Pork Commentary, Dec 11 2017
Jim Long, President-CEO, Genesus Inc.


Hog Market Shows Profits for Next Twelve Months

Using current projected feed cost and current lean hog futures it appears the average profit potential for next twelve months should average about $20 US per head for farrow to finish operations. That’s a very positive number, considering the industry noise, that expansion is happening.

A real indicator of supply and demand it the cash price for early wean and feeder pigs.  Last week, US cash early wean pigs averaged $57 at 40 lb while feeder pigs $68. Only three months ago feeder pigs were $35. The small pig market tells us there is strong demand; also, there are barns available to house all these pigs. No one pays more then they have too. Bidding is driving prices, we expect feeder pigs to exceed $80 US in the near term. In our opinion these higher prices for small pigs foreshadows over stronger market hog prices more than lean hog futures reflect.

Pork Quality

Rick Stein, Vice-President of Fresh Foods, Food Marketing Institute, recently published the below article which addresses consumers demand.

As I outlined in my last blog, the USDA is reviewing, and has opened for public comment, a plan to revise the voluntary pork standards currently in place. But does the typical consumer know the difference in quality and, more importantly, are they willing to pay for perceived differences? According to research conducted by the National Pork Board, the answer is “yes.”

In 2016, the Pork Board commissioned Market Economics, LLC, and noted economists Jayson Lusk, Glynn Tonsor, Ted Schroeder and Dermot Hayes, for a benchmark study to measure a consumer’s willingness to pay for quality. In brief, the survey of 5,011 respondents confirmed that you do not have to be a “meathead” to recognize quality. Consumers surveyed said that redder loin chops with visible fat content (i.e., marbling) translate to “higher quality” in their minds.

Additionally, the research showed, no matter if a consumer preferred pale pink or deep red, each consumer was willing to pay more for the product that met their preference of quality – anywhere from $0.69 to $1.18 more per pound, according to the study. This is significant because with or without a defined “quality standard” – however that is measured – consumers will pay more for a product they perceive to be of higher quality.

It boils down to a simple fact: As retailers, there is the potential to sell higher-grade pork and receive a premium price associated with that value by the consumer.

  • According to USDA data analysis performed by Express Markets, Inc., protein demand has never been higher, but for the past 20 years, U.S. pork consumption has been relatively flat at about 50 pounds per person per year. Today, overall protein sales are increasing and fresh pork has seen only a modest increase.
  • According to Nielsen, the average American consumer buys fresh pork just seven times per year, which is fairly low.
  • National Pork Board research also shows that the primary barrier to fresh pork purchases is an inconsistent eating experience. Consumers already gravitate toward value-added pork products like ham, bacon and sausage, largely because they prefer familiar names, flavor and simple-to-cook pork products. Getting the fresh pork loin, for example, into that space will only help to increase the total value of all pork sold at retail.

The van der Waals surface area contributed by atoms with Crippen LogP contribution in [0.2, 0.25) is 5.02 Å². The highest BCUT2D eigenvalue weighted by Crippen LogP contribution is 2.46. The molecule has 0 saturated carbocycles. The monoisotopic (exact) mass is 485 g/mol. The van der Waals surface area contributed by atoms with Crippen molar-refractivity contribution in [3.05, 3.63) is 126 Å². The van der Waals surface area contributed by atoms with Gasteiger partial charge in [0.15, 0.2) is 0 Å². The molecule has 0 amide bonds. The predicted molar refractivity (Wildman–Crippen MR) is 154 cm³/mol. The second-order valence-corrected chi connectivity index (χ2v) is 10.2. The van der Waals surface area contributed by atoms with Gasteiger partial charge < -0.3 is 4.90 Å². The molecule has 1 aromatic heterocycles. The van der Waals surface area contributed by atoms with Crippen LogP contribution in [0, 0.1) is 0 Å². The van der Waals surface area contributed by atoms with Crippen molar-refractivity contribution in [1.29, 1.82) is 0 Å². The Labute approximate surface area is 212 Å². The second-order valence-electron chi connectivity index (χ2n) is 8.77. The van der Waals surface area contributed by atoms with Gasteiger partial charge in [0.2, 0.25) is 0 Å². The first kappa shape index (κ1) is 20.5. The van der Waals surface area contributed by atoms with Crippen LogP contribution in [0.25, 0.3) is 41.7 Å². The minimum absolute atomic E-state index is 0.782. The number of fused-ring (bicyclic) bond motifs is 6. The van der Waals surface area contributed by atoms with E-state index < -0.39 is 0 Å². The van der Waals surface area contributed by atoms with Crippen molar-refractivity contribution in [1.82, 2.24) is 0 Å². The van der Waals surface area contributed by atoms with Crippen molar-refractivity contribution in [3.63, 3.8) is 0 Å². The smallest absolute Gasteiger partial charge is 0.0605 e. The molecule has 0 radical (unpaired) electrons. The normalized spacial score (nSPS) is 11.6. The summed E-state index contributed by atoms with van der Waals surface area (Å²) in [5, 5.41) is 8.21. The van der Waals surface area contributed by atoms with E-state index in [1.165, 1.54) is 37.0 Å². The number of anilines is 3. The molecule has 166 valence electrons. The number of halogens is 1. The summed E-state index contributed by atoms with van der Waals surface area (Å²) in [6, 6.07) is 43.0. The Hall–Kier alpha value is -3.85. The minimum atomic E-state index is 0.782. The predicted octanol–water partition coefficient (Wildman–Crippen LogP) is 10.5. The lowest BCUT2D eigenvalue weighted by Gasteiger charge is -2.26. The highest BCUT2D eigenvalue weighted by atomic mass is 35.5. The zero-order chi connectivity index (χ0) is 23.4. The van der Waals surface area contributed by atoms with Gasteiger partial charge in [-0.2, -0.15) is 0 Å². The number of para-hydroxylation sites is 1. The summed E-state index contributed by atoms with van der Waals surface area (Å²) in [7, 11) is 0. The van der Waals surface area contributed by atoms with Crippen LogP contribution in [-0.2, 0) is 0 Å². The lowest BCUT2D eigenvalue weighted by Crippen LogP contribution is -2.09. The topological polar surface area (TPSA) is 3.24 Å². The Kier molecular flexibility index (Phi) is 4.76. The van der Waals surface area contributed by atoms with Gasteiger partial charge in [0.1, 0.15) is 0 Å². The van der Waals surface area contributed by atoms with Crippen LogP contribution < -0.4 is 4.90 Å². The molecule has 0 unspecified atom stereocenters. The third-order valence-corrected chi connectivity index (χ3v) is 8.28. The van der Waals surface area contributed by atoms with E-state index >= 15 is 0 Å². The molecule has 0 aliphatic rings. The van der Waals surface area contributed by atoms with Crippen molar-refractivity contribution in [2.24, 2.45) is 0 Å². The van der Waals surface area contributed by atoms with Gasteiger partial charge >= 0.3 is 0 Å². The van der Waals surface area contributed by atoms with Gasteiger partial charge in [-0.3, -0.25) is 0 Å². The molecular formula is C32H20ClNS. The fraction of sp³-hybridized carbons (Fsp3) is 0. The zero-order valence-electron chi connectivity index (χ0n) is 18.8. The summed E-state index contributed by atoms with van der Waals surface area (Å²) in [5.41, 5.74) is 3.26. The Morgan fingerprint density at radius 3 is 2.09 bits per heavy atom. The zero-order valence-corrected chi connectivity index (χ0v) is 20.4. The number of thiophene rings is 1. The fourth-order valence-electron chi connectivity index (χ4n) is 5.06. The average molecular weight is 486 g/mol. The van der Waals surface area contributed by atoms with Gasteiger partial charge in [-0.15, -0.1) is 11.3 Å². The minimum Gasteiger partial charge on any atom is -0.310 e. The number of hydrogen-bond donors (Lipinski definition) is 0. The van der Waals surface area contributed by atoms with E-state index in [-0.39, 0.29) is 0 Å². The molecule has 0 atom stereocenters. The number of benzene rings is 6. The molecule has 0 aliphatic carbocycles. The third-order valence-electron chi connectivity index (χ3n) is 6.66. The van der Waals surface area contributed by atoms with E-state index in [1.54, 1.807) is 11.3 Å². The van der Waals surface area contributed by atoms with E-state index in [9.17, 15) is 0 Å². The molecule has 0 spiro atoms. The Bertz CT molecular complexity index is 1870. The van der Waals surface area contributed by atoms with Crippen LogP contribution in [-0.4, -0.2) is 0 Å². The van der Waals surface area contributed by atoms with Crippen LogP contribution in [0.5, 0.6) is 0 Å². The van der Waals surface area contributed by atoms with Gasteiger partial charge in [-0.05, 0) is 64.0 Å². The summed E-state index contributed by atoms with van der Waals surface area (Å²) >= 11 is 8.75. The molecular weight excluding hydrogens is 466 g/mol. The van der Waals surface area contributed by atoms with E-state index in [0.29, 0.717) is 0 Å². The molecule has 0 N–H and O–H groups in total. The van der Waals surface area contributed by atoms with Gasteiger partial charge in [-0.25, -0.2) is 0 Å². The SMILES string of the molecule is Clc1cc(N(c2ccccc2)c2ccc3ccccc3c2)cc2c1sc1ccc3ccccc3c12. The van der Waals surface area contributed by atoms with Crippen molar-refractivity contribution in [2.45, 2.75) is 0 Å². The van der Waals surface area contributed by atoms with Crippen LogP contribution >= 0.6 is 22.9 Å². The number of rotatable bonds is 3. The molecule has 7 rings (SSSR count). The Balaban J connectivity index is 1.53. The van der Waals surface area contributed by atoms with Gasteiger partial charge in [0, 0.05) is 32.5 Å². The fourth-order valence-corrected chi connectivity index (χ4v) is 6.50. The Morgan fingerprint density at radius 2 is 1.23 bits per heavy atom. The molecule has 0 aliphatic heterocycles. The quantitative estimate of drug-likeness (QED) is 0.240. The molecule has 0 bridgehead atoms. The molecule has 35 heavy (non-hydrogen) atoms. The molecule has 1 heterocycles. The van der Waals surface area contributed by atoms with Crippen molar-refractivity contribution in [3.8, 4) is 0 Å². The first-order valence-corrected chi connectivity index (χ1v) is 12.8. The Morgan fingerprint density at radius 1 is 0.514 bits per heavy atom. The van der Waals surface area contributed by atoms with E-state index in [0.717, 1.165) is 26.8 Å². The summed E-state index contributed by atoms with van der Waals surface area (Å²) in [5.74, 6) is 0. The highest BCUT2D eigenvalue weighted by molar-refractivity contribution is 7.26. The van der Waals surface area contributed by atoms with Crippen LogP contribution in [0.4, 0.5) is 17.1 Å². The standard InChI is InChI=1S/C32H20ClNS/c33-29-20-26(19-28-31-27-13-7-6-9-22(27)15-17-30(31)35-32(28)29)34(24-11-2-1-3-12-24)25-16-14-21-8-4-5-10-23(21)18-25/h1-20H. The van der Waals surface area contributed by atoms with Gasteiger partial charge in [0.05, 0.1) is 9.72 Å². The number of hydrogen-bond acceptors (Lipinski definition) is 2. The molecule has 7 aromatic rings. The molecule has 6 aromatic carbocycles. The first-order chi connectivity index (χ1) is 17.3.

A pork grading system provides an objective method for delivering a consistent consumer eating experience which, in turn, will drive repeat sales. As these guidelines are considered, I’m fairly certain that pork tenderloin will be on the wish list for every meat category manager each holiday season.”


The new proposed Grading system from the USDA is a game changer. You only need to look at the price difference in Beef Cut Outs.

Prices for Beef Cut-Outs as of Friday, Dec 09, 2017


600-900 lb

$205.55/ 100 lb


600-800 lb

$185.55/ 100 lb


The new proposed U.S.D.A grade categories for Pork are:

  1. Prime = +4 for color and +4 for marbling
  2. Choice = +2 for Color and +2 for marbling
  3. Select = -2 for Color and -2 for marbling

We don’t need a computer to see that 900lb Choice steer is bringing $180 more per head than Select; huge money difference.

It also tells us that the market place (consumer, food service, exports) are valuing the better marbling of Choice over Select. The buyers vote with their money.

Taste and flavor drives demand. Bellies have lots of marbling. They have flavour while typical industry Pork loins doesn’t. Last Friday US Pork Cut-outs Bellies were $ 2.19 lb, loins 81.95¢lb – its pretty obvious where demand is.

Its obvious the flip that’s coming in our industry with the new proposed grades. In the past, lean hogs were rewarded in the packer grade system. Lean, lean and leaner was the mantra. Many so called elite terminal boars devoid of marbling and color will become dinosaurs. The payment schemes are going to turn upside down. All for the better for our industry. An average American, eats fresh pork 7 times a year; the estimate of adding one more pork meal, is an industry gain of $400 million.


We believe it is a mistake to tell the solution to the new grade system is using any Duroc.

We are in the genetic industry, and while Genesus can prove without any hesitation that our Duroc has the marbling and colour the new grade system will demand; we also know, there are other Durocs with other companies, that have been bred to have extremely low back-fat, and with this have significantly decreased marbling.

Therefore, check the real facts before you go to any Duroc. New Grades will be based on Grades, not breed

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This post was written by Genesus